A Front Line Covid ICU Doc & Virologist’s Thoughts On New CDC Mask Guidelines

Lissa Rankin, MD
4 min readMay 19, 2021

The CDC has announced that vaccinated folks are now free to be maskless- both indoors and outdoors, unless they’re in crowded spaces. I was wondering what Rick Loftus, MD, my most trusted source of Covid advice who is a front line Covid ICU doctor, virologist, immunologist, and public health expert who used to work for the CDC, thinks. Here’s Rick’s answer to my question if you’re curious:


“The mask advice: It’s a tad too early, IMHO. They are clearly trying to incentivize people to go get vaccinated, which I respect. But the sensible states are going to throttle back on the masking over a 2–3 months timeline, I suspect. In Israel, they started seeing virus levels plummet despite full re-opening when they hit 68% immune-58% vaccinated and 10% natural immunity. The US is conservatively around 54% at the present, at least (there’s wide discrepancies in the estimated total number of naturally immune folks, which of course will overlap a bit with the vaccinated), so we’re very close. Vaccinating the 12+ age group will firmly get us to herd immunity territory. (People quibble over that term and split hairs, but as I use the term, I’m referring to conditions in which virus is not circulating enough to be able to attack an unvaccinated or vulnerable person.)

I’m quite optimistic about the US situation if the under 18s mostly get vaccinated (and I support institutions like colleges making vaccination a requirement for entrance- we need more of those rules). If I were head of CDC, I would have announced a “masks off for vaccinated” date of June 15, to give people a deadline for getting vaccinated, which would also let folks, states, and county DPH Depts. have time to wrap their heads around wide indoor masklessness and ask their questions. I think “masks off” on May 13 was premature, even if pretty safe for the vaccinated. The people who write and implement these policies, of course, are from functional cultures, not places like Iowa or South Dakota where many will remain vaccineless- and will have terrible surges and preventable death and disability this winter.

I told a townhall COVID update a few days ago that increasingly the big threat facing us won’t be the virus, but disinformation. For those who quibble about getting Pfizer/ Moderna because they’re RNA, or Astra Zeneca or J&J because of the clots problem (which for J&J is 1–2 cases per million, vs. 160,000 clots per million cases in active COVID), the Novavax protein vaccine will debut very soon, and is completely different in mechanism and at least as effective as the RNA vaccines. It’s made in insect cells. Soon we’ll have enough different types of effective vaccines that anyone refusing to get one for “scientific” reasons will just start to seem unreasonable.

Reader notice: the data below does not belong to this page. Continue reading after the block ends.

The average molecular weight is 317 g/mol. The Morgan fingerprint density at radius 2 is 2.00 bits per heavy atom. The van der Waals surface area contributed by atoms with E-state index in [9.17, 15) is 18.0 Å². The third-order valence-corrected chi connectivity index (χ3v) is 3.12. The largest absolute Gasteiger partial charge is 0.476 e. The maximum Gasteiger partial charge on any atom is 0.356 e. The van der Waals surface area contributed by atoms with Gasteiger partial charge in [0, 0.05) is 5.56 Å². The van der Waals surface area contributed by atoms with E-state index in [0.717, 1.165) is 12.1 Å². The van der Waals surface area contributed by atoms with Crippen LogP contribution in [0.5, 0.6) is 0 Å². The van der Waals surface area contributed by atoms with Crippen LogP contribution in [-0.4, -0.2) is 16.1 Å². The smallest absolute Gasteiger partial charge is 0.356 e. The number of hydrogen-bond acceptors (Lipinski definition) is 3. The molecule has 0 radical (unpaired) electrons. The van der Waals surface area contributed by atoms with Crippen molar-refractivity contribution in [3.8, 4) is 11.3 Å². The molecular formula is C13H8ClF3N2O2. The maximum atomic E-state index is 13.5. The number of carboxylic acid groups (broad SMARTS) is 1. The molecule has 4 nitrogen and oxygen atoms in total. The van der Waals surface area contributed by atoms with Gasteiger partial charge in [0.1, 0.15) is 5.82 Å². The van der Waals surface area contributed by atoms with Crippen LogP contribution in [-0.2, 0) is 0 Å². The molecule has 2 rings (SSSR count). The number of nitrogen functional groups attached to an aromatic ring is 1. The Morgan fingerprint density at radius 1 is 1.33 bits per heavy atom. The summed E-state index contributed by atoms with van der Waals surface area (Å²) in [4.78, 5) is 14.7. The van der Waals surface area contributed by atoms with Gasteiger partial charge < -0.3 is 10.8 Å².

(That was my experience with AIDS denialist patients who refused medication. Every time I offered them something different that would also work, they found another excuse not to take it. It became clear after awhile that the refusal wasn’t really about reason; it was about emotion. All of those patients wound up dead, sadly. All preventable deaths.)

The CDC mask advice highlights a key question: Is our goal no infections, or no symptoms? Those are different goals. The Yankees just had 8 folks test positive- and they only knew they had COVID because they get tested automatically every week, most had no symptoms. BUT… Do they have a kid at home who could get infected and get MIS-C (Multisystem Inflammatory Syndrome in Children)? Is there a grandma with chronic leukaemia at home whose vaccination didn’t work and could get lethal COVID complications? We know that vaccinated folks- if they get COVID- will be a lot less contagious than unvaccinated, but even if transmitting is rare from the vaccinated-but-infected, if it’s your kid or grandma who winds up the statistic, the fact that it’s a rare problem doesn’t make you feel better.

As a primary care doc, I’ve always pointed out that making decisions for individuals and making decisions for populations are not at all the same thing.

Personally, while I’m not concerned that if I contract COVID I’ll wind up in the hospital or dead, I am still wondering if I could wind up with Long COVID. There’s been no data yet showing how common organ damage or Long COVID syndrome are in those who are vaccinated and still wind up getting COVID- and that matters, for obvious reasons. Many of the previously healthy 20–40 somethings at the Mt. Sinai Long COVID clinic had such mild COVID they didn’t even need an urgent care. Mild COVID doesn’t appear to mean you can’t get Long COVID. You don’t get a “do-over” once you have heart damage or chronic fatigue. That’s the last salient piece of data I’d like to see before I really let my guard down. Meanwhile, I’m still going to mask in indoor environments where I’m there for a prolonged period (more than 15 min), and I’m going to avoid unventilated places where people hang out, like bars, until 2022.”

So there you go, from the mouth of the smartest and my trustworthy, informed, and kind person I know in this territory.

How are you all feeling about these new guidelines? Curious to take your temperature…



Lissa Rankin, MD

Lissa Rankin, MD, New York Times bestselling author of Mind Over Medicine, The Fear Cure, and The Anatomy of a Calling.